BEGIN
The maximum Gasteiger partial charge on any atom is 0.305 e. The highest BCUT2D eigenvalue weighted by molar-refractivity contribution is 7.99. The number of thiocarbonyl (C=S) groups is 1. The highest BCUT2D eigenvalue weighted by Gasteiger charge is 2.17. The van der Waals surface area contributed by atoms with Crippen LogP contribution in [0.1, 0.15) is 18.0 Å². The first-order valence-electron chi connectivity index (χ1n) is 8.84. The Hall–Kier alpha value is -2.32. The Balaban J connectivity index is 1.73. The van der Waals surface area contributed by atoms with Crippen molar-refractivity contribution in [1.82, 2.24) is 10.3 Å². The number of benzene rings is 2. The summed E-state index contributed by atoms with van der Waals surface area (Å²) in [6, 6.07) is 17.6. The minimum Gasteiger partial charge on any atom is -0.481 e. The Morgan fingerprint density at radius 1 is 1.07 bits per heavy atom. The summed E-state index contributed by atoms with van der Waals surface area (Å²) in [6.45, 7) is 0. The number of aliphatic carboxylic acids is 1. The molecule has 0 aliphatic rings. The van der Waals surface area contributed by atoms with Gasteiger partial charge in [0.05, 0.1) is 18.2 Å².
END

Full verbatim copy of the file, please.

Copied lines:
The maximum Gasteiger partial charge on any atom is 0.305 e. The highest BCUT2D eigenvalue weighted by molar-refractivity contribution is 7.99. The number of thiocarbonyl (C=S) groups is 1. The highest BCUT2D eigenvalue weighted by Gasteiger charge is 2.17. The van der Waals surface area contributed by atoms with Crippen LogP contribution in [0.1, 0.15) is 18.0 Å². The first-order valence-electron chi connectivity index (χ1n) is 8.84. The Hall–Kier alpha value is -2.32. The Balaban J connectivity index is 1.73. The van der Waals surface area contributed by atoms with Crippen molar-refractivity contribution in [1.82, 2.24) is 10.3 Å². The number of benzene rings is 2. The summed E-state index contributed by atoms with van der Waals surface area (Å²) in [6, 6.07) is 17.6. The minimum Gasteiger partial charge on any atom is -0.481 e. The Morgan fingerprint density at radius 1 is 1.07 bits per heavy atom. The summed E-state index contributed by atoms with van der Waals surface area (Å²) in [6.45, 7) is 0. The number of aliphatic carboxylic acids is 1. The molecule has 0 aliphatic rings. The van der Waals surface area contributed by atoms with Gasteiger partial charge in [0.05, 0.1) is 18.2 Å².